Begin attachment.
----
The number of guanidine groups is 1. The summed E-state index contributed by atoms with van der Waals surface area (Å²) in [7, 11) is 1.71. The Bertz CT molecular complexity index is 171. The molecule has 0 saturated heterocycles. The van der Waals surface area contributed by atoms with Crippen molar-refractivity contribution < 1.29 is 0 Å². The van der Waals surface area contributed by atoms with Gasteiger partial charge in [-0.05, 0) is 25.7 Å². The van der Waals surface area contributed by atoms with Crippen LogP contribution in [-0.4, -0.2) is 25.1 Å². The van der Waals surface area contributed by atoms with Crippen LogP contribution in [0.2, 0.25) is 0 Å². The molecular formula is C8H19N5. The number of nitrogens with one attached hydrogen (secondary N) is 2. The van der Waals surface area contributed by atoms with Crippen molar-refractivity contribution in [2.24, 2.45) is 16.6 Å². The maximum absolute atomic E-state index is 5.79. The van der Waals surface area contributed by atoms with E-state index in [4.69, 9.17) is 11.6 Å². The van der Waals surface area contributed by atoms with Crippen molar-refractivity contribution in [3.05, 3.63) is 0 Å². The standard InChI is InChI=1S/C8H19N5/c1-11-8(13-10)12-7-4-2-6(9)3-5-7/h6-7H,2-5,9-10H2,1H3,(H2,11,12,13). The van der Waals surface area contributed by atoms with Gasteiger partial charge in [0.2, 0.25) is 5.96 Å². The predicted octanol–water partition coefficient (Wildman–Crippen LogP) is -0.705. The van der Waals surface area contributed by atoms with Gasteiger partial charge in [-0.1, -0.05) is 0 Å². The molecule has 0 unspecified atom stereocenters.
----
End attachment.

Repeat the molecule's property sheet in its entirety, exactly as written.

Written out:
The number of guanidine groups is 1. The summed E-state index contributed by atoms with van der Waals surface area (Å²) in [7, 11) is 1.71. The Bertz CT molecular complexity index is 171. The molecule has 0 saturated heterocycles. The van der Waals surface area contributed by atoms with Crippen molar-refractivity contribution < 1.29 is 0 Å². The van der Waals surface area contributed by atoms with Gasteiger partial charge in [-0.05, 0) is 25.7 Å². The van der Waals surface area contributed by atoms with Crippen LogP contribution in [-0.4, -0.2) is 25.1 Å². The van der Waals surface area contributed by atoms with Crippen LogP contribution in [0.2, 0.25) is 0 Å². The molecular formula is C8H19N5. The number of nitrogens with one attached hydrogen (secondary N) is 2. The van der Waals surface area contributed by atoms with Crippen molar-refractivity contribution in [2.24, 2.45) is 16.6 Å². The maximum absolute atomic E-state index is 5.79. The van der Waals surface area contributed by atoms with E-state index in [4.69, 9.17) is 11.6 Å². The van der Waals surface area contributed by atoms with Crippen molar-refractivity contribution in [3.05, 3.63) is 0 Å². The standard InChI is InChI=1S/C8H19N5/c1-11-8(13-10)12-7-4-2-6(9)3-5-7/h6-7H,2-5,9-10H2,1H3,(H2,11,12,13). The van der Waals surface area contributed by atoms with Gasteiger partial charge in [0.2, 0.25) is 5.96 Å². The predicted octanol–water partition coefficient (Wildman–Crippen LogP) is -0.705. The van der Waals surface area contributed by atoms with Gasteiger partial charge in [-0.1, -0.05) is 0 Å². The molecule has 0 unspecified atom stereocenters.